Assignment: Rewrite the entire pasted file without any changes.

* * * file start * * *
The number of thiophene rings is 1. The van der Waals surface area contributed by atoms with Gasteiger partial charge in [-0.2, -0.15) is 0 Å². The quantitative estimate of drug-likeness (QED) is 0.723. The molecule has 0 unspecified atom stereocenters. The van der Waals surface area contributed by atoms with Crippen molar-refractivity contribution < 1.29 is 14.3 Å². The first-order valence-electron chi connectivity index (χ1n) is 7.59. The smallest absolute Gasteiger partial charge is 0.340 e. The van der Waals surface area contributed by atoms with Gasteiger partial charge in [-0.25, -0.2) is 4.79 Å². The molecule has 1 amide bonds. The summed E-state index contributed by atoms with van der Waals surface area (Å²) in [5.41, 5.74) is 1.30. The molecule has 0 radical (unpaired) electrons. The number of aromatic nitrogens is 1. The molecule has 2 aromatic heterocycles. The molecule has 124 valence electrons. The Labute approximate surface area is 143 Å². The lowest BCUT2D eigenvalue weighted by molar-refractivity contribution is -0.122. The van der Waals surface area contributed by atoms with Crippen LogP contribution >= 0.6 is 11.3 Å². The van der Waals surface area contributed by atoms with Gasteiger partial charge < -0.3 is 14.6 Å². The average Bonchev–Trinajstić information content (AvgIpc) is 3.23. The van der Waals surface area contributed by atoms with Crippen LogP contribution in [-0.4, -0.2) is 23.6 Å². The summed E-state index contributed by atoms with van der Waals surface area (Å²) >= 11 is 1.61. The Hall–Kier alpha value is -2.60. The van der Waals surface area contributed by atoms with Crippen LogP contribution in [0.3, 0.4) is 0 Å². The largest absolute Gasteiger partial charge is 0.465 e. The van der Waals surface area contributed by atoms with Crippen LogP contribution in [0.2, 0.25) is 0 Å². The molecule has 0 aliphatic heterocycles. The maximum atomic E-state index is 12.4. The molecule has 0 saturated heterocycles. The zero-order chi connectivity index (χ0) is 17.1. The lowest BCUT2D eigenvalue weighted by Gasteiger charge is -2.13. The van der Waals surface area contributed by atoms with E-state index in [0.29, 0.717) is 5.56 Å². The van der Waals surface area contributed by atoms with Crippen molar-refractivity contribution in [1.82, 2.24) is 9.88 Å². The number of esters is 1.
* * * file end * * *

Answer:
The number of thiophene rings is 1. The van der Waals surface area contributed by atoms with Gasteiger partial charge in [-0.2, -0.15) is 0 Å². The quantitative estimate of drug-likeness (QED) is 0.723. The molecule has 0 unspecified atom stereocenters. The van der Waals surface area contributed by atoms with Crippen molar-refractivity contribution < 1.29 is 14.3 Å². The first-order valence-electron chi connectivity index (χ1n) is 7.59. The smallest absolute Gasteiger partial charge is 0.340 e. The van der Waals surface area contributed by atoms with Gasteiger partial charge in [-0.25, -0.2) is 4.79 Å². The molecule has 1 amide bonds. The summed E-state index contributed by atoms with van der Waals surface area (Å²) in [5.41, 5.74) is 1.30. The molecule has 0 radical (unpaired) electrons. The number of aromatic nitrogens is 1. The molecule has 2 aromatic heterocycles. The molecule has 124 valence electrons. The Labute approximate surface area is 143 Å². The lowest BCUT2D eigenvalue weighted by molar-refractivity contribution is -0.122. The van der Waals surface area contributed by atoms with Crippen LogP contribution >= 0.6 is 11.3 Å². The van der Waals surface area contributed by atoms with Gasteiger partial charge < -0.3 is 14.6 Å². The average Bonchev–Trinajstić information content (AvgIpc) is 3.23. The van der Waals surface area contributed by atoms with Crippen LogP contribution in [-0.4, -0.2) is 23.6 Å². The summed E-state index contributed by atoms with van der Waals surface area (Å²) >= 11 is 1.61. The Hall–Kier alpha value is -2.60. The van der Waals surface area contributed by atoms with Crippen LogP contribution in [0.3, 0.4) is 0 Å². The largest absolute Gasteiger partial charge is 0.465 e. The van der Waals surface area contributed by atoms with Crippen LogP contribution in [0.2, 0.25) is 0 Å². The molecule has 0 aliphatic heterocycles. The maximum atomic E-state index is 12.4. The molecule has 0 saturated heterocycles. The zero-order chi connectivity index (χ0) is 17.1. The lowest BCUT2D eigenvalue weighted by Gasteiger charge is -2.13. The van der Waals surface area contributed by atoms with E-state index in [0.29, 0.717) is 5.56 Å². The van der Waals surface area contributed by atoms with Crippen molar-refractivity contribution in [1.82, 2.24) is 9.88 Å². The number of esters is 1.